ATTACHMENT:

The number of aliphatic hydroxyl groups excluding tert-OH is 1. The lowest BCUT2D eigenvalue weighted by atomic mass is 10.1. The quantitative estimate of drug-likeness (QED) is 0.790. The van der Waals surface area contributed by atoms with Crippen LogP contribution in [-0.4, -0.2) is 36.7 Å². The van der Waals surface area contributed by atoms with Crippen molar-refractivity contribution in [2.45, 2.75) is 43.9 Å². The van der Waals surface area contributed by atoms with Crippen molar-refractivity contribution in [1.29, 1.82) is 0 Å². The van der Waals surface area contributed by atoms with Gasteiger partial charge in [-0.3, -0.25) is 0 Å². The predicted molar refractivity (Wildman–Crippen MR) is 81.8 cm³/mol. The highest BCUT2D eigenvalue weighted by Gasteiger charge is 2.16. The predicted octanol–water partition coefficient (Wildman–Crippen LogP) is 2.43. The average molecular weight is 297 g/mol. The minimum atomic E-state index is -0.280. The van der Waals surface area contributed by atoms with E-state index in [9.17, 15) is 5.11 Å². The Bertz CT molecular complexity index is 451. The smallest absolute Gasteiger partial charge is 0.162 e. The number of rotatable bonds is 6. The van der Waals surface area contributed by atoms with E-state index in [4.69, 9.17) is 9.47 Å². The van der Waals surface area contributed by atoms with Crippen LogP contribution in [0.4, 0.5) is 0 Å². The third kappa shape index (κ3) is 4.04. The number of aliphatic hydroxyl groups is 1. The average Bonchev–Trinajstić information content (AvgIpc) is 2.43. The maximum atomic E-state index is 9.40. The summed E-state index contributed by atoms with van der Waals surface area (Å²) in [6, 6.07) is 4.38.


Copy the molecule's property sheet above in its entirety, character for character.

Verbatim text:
The number of aliphatic hydroxyl groups excluding tert-OH is 1. The lowest BCUT2D eigenvalue weighted by atomic mass is 10.1. The quantitative estimate of drug-likeness (QED) is 0.790. The van der Waals surface area contributed by atoms with Crippen LogP contribution in [-0.4, -0.2) is 36.7 Å². The van der Waals surface area contributed by atoms with Crippen molar-refractivity contribution in [2.45, 2.75) is 43.9 Å². The van der Waals surface area contributed by atoms with Crippen molar-refractivity contribution in [1.29, 1.82) is 0 Å². The van der Waals surface area contributed by atoms with Gasteiger partial charge in [-0.3, -0.25) is 0 Å². The predicted molar refractivity (Wildman–Crippen MR) is 81.8 cm³/mol. The highest BCUT2D eigenvalue weighted by Gasteiger charge is 2.16. The predicted octanol–water partition coefficient (Wildman–Crippen LogP) is 2.43. The average molecular weight is 297 g/mol. The minimum atomic E-state index is -0.280. The van der Waals surface area contributed by atoms with E-state index in [9.17, 15) is 5.11 Å². The Bertz CT molecular complexity index is 451. The smallest absolute Gasteiger partial charge is 0.162 e. The number of rotatable bonds is 6. The van der Waals surface area contributed by atoms with E-state index in [4.69, 9.17) is 9.47 Å². The van der Waals surface area contributed by atoms with Crippen LogP contribution in [0.4, 0.5) is 0 Å². The third kappa shape index (κ3) is 4.04. The number of aliphatic hydroxyl groups is 1. The average Bonchev–Trinajstić information content (AvgIpc) is 2.43. The maximum atomic E-state index is 9.40. The summed E-state index contributed by atoms with van der Waals surface area (Å²) in [6, 6.07) is 4.38.